Controlling Gun Violence

After assault weapons stumble, lawmakers limit guns at polling places and government buildings.

Fulfilling their campaign promises to take action against gun violence, Democrats in the General Assembly are sending Gov. Ralph Northam several gun-violence prevention bills. Lawmakers are taking action to exclude guns at polling places and government buildings, creating new restrictions for people convicted of domestic violence and extending the time allowed for the State Police to conduct background checks. The bills this year come after several new laws were created last year, requiring universal background checks and allowing local governments to regulate firearms.

“Virginia is a leader now,” said Secretary of Public Safety and Homeland Security Brian Moran, who formerly represented Alexandria in the House of Delegates. “We’ve gone from dead last to first in terms of responsible gun-control legislation.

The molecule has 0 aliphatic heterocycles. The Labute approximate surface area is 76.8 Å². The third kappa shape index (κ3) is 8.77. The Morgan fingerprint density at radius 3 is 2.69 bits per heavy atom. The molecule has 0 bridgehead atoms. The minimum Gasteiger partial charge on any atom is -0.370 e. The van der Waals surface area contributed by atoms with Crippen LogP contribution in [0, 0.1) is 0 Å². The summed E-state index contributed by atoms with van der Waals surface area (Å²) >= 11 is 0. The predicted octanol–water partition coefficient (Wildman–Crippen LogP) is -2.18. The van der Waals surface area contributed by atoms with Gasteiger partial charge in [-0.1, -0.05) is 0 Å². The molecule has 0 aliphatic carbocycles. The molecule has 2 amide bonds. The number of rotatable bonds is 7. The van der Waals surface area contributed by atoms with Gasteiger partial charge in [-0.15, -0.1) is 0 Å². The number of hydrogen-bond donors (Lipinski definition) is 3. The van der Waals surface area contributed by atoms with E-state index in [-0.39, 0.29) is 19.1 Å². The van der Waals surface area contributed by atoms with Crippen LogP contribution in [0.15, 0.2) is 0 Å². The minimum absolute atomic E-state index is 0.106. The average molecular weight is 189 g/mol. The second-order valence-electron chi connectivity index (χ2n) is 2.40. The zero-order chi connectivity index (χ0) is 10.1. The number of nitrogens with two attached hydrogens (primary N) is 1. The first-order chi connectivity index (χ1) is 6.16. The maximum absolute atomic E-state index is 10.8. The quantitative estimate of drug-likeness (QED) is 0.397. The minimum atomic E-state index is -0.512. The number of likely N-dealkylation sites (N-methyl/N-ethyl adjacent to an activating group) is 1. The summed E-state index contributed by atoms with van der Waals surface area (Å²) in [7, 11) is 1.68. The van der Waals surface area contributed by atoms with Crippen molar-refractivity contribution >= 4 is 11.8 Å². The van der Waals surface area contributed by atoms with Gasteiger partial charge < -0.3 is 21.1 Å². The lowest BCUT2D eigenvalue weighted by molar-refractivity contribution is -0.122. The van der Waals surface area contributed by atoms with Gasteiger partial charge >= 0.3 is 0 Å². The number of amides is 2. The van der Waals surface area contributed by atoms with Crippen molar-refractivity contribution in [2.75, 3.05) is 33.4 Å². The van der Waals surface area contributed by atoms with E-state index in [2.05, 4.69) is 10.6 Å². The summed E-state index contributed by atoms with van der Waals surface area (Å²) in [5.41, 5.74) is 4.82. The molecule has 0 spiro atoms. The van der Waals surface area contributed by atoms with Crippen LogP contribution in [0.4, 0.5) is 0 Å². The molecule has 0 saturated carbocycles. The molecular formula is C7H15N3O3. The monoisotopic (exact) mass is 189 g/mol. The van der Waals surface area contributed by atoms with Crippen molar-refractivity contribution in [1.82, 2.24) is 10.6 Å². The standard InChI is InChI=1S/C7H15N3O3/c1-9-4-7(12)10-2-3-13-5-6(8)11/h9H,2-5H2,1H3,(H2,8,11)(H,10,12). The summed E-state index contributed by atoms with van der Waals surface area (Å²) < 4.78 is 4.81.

One campaign promise Democrats have been unable to accomplish is limiting access to assault weapons and high-capacity magazines, deadly equipment that has been used to commit some of the worst mass shootings in American history. After Democrats seized control of the General Assembly last year, cracking down on assault weapons and high-capacity magazines was a top priority for the new majority. But Senate Democratic Leader Dick Saslaw ended up withdrawing his own bill on the issue, and Del. Mark Levine (D-45) was unable to get his bill through the Senate. This year, nobody even bothered introducing an assault-weapons bill.